Gabrielle D\'Annunzio
Gabriele D\'Annunzio Hulton Archive/Getty Images

Italian experts have reconstructed the DNA of Gabriele D'Annunzio using traces of the fascist poet's 100-year-old sperm.

Police forensic officers used semen on a handkerchief the poet, playwright, politician and journalist sent to his lover, Countess Olga Levi Brunner, in 1916, to reconstruct his DNA.

Officers told AFP that it is the first time this has been done without exhuming the person's remains, and said that the technique could be used to solve cold cases.

The handkerchief was preserved in a collection of the poet's belongings in Cagliari, Sardinia.

Police used specialised equipment to identify spots on the handkerchief invisible to the naked eye, and compared DNA from the semen to that of the poet's great grandson, Federico D'Annunzio.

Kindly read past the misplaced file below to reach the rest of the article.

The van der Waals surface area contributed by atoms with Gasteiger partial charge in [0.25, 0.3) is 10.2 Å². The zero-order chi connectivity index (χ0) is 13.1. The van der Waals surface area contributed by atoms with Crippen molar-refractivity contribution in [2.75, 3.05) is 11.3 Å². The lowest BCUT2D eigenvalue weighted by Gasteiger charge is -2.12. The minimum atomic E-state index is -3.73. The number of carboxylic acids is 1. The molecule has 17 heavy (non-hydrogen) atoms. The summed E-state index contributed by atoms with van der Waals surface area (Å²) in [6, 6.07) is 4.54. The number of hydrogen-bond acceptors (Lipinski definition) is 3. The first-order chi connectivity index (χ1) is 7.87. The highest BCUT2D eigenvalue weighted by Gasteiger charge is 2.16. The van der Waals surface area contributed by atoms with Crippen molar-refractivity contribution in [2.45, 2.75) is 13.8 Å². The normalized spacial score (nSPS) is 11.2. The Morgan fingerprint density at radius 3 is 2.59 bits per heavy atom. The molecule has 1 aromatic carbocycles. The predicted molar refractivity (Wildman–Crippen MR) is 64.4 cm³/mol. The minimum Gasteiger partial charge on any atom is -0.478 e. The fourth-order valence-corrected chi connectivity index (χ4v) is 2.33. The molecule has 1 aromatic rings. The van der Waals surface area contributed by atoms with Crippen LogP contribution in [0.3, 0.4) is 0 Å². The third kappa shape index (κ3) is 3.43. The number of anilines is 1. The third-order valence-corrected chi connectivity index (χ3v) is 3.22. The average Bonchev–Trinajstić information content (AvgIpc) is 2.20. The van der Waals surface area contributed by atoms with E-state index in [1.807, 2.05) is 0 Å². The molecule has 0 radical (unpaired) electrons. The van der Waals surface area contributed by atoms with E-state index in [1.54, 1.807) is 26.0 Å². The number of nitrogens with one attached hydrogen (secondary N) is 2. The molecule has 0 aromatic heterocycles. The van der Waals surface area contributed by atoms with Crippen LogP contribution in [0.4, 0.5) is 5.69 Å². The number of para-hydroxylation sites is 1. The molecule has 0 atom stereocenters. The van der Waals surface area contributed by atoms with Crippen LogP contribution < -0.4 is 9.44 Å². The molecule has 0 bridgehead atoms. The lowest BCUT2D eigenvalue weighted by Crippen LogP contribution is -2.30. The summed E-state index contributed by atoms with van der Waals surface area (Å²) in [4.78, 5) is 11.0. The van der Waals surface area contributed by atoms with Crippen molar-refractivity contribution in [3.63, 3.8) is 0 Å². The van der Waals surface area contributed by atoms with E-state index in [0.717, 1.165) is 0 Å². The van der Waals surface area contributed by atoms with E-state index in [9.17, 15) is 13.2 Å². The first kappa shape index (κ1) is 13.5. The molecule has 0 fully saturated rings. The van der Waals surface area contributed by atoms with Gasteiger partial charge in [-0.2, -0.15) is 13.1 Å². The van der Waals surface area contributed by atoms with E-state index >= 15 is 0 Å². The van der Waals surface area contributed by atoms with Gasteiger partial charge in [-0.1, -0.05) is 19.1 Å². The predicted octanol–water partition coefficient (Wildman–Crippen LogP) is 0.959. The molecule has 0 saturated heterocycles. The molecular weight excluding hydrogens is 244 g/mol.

Giordano Bruno Guerri, owner of the collection, joked that the technique could even be used to clone historical figures in the future, even if their remains had been lost.

"Nobody wants to clone D'Annunzio, but nobody knows what changes will take place in science and society. It's good the DNA has been collected," he told the agency.

Known as The Prophet to devotees, D'Annunzio set up his own state, The Italian Regency of Carnaro in Fiume, and dubbed himself "Il Duce" or "the leader".

The short lived regency is believed to be one of the models taken by Benito Mussolini, who adopted the same moniker when recasting Italy into a fascist totalitarian state in the 1930s.